The ICC at Ten: The Rome Statute - Ten Years After and Ahead – University of Copenhagen

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16 November 2012

The ICC at Ten: The Rome Statute - Ten Years After and Ahead

Honorary lecture on International Criminal Law by Professor William A. Schabas

Professor William A. Schabas

Professor William A. Schabas

The International Criminal Court (ICC) is the first permanent, treaty based, international criminal court established to help end impunity for the perpetrators of the most serious crimes of concern to the international community.

In 1998, an historic milestone was reached when 120 States adopted the Rome Statute, the legal basis for establishing the ICC on the basis of common definitions of genocide, crimes against humanity and war crimes.


Ten years ago, on 1 July 2002, the ICC opened its doors. Today it is supported by 121 States Parties. The Court is currently handling 15 individual cases, seven ongoing investigations in country situations and 12 pending arrest warrants.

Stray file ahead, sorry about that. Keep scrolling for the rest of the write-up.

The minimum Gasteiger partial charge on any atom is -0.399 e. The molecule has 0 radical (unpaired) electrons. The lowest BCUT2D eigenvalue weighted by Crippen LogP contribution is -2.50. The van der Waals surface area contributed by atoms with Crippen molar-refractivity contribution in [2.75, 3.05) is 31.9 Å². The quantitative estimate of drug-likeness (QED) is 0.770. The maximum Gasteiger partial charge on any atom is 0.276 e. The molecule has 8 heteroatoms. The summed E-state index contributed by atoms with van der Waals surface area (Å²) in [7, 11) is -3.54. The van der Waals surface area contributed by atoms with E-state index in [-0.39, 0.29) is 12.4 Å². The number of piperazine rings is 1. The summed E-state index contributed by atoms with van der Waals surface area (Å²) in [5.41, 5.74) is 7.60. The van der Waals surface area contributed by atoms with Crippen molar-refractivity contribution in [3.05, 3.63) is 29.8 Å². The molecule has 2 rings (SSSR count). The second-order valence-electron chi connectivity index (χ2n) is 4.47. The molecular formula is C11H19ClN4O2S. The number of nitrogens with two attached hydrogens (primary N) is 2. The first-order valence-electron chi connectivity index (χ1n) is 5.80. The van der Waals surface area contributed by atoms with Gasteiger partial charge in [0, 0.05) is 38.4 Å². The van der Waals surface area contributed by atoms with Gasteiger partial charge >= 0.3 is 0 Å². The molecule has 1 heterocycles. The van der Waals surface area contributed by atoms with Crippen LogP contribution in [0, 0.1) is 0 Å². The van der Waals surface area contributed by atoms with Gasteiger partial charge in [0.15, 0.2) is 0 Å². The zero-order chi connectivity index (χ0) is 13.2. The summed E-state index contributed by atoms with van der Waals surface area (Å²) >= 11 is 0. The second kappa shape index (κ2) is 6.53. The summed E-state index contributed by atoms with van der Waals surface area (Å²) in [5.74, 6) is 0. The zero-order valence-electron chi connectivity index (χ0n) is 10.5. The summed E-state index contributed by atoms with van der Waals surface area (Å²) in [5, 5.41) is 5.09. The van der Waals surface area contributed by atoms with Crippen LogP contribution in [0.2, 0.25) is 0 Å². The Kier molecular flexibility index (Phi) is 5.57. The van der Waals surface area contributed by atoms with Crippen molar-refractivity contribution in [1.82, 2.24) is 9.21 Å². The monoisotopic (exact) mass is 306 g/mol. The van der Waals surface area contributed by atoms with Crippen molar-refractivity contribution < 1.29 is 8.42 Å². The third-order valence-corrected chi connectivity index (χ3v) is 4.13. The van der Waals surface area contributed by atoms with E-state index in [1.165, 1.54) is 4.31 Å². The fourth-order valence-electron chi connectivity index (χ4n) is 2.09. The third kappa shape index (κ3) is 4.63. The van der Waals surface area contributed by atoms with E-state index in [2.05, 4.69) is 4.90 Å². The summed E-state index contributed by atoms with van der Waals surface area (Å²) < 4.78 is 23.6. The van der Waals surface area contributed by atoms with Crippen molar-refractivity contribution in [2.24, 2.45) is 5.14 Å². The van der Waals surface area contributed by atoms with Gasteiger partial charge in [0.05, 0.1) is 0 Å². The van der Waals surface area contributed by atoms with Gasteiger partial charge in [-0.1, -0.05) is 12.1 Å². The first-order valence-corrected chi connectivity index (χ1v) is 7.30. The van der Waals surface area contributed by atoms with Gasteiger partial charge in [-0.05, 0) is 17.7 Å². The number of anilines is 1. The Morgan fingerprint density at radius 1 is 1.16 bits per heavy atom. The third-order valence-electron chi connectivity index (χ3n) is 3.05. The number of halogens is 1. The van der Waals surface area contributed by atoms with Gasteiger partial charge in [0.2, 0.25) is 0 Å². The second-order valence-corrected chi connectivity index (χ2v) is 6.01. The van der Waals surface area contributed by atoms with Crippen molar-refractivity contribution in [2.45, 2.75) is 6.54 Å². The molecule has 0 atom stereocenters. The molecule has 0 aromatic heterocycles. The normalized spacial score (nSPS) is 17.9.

Professor Jørn Vestergaard, Professor William A. Schabas and , Dean Henrik Dam

From left: Professor Jørn Vestergaard,
Professor William A. Schabas and Dean
Henrik Dam

The lecture by Professor Schabas marked the Court's tenth anniversary and served as an introduction to a two days comprehensive conference arranged by the Faculty’s research Centre for International Law and Justice, CILJ, with the participation of prominent international experts: Conference programme (pdf).

At the University of Copenhagen’s annual commemoration ceremony/årsfest on Friday 16 November, Professor Schabas received an honorary doctorate: http://jura.ku.dk/cilj/calender/william-a-schabas/


Podcast from the honorary lecture: